The Assembly also discussed, on 18 October, the impact of rapid technological change on millions of people who remain at risk of being “left behind”, with Ms. Espinosa noting that the world is witnessing a period of “substantive transformation”. Speakers urged greater cooperation to harness technological advances so that all humanity can achieve the Sustainable Development Goals. Luis Videgaray Caso, Mexico’s Minister for Foreign Affairs, said Member States should aim to harness technological advances without limiting or halting innovation. Additionally, on the subject of sustainable development, the Assembly stressed that additional financing and debt relief for Africa are essential in order for all countries to realize the 2030 Agenda. In further action, on 26 October, the Assembly adopted a resolution emphasizing the need for further coordinated action to ensure that space science and technology and their applications serve the goals of sustainable development.
One day before, on 25 October, speakers underlined the essential role of the International Court of Justice, with Abdulqawi A. Yusuf, its President, pointing out that its docket remains “extremely full”. Several delegates called upon all States to recognize the Court’s compulsory jurisdiction and abide by its judgments, with some cautioning that failure to do so threatens the Court’s ability to pursue its mandate. Iran’s representative noted that the Court unanimously attested to the illegality of United States sanctions against his country.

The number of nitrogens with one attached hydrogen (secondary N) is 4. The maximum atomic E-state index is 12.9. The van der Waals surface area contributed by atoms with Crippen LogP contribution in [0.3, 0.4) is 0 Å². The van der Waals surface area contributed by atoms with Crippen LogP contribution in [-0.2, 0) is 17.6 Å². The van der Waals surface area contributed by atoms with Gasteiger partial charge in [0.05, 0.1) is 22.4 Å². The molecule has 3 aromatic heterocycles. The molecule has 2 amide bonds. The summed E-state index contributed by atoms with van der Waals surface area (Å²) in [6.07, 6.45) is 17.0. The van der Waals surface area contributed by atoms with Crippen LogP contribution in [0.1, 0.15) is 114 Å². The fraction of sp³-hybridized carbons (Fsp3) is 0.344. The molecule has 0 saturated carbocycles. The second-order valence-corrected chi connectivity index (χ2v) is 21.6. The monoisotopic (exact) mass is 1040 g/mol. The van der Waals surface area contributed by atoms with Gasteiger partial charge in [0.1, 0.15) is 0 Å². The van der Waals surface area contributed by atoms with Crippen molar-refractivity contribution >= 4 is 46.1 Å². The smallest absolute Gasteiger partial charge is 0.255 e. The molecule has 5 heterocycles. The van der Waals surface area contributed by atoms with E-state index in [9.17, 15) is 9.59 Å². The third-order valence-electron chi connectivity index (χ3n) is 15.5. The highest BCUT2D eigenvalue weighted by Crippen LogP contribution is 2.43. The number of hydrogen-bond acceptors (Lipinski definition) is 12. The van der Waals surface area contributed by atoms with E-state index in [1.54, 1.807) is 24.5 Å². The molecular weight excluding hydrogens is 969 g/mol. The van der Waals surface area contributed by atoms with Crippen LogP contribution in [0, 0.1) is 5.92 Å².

The Assembly also heard from Chile Eboe-Osuji, President of the International Criminal Court, who said on 29 October that justice “must not suffer the fate of the neglected orphan”. With 2018 marking the twentieth anniversary of the adoption of the Rome Statute, States parties are compelled to examine what the Statute means for humankind, he stressed. Spain’s delegate expressed concern that some Member States still refuse to collaborate with the Court, even when it acts at the Security Council’s request. Speakers also highlighted the Court’s budgetary constraints.
In a two-day debate, on 31 October and 1 November, speakers overwhelmingly called upon the United States to end its economic, commercial and financial embargo against Cuba, as the Assembly adopted its annual resolution on that matter. By a recorded vote of 189 in favour to 2 against (Israel, United States), with no abstentions, the Assembly urged Washington, D.C., to heed calls for an end to its restrictive policies.
Bruno Eduardo Rodríguez Parrilla, Cuba’s Minister for Foreign Affairs, said the human damage caused by the United States-led blockade against his country qualifies as an act of genocide. Other speakers voiced concern over recent policy shifts in Washington, D.C., that are undoing the progress made in 2015 and 2016 to normalize bilateral ties with Cuba. Prior to the text’s adoption, the representative of the United States introduced eight amendments, which the Assembly rejected by separate individual recorded votes. Uruguay’s representative, who abstained on the amendments but voted in favour of the resolution as a whole, said it is not appropriate to incorporate amendments into a text that has enjoyed almost unanimous support for a quarter of a century.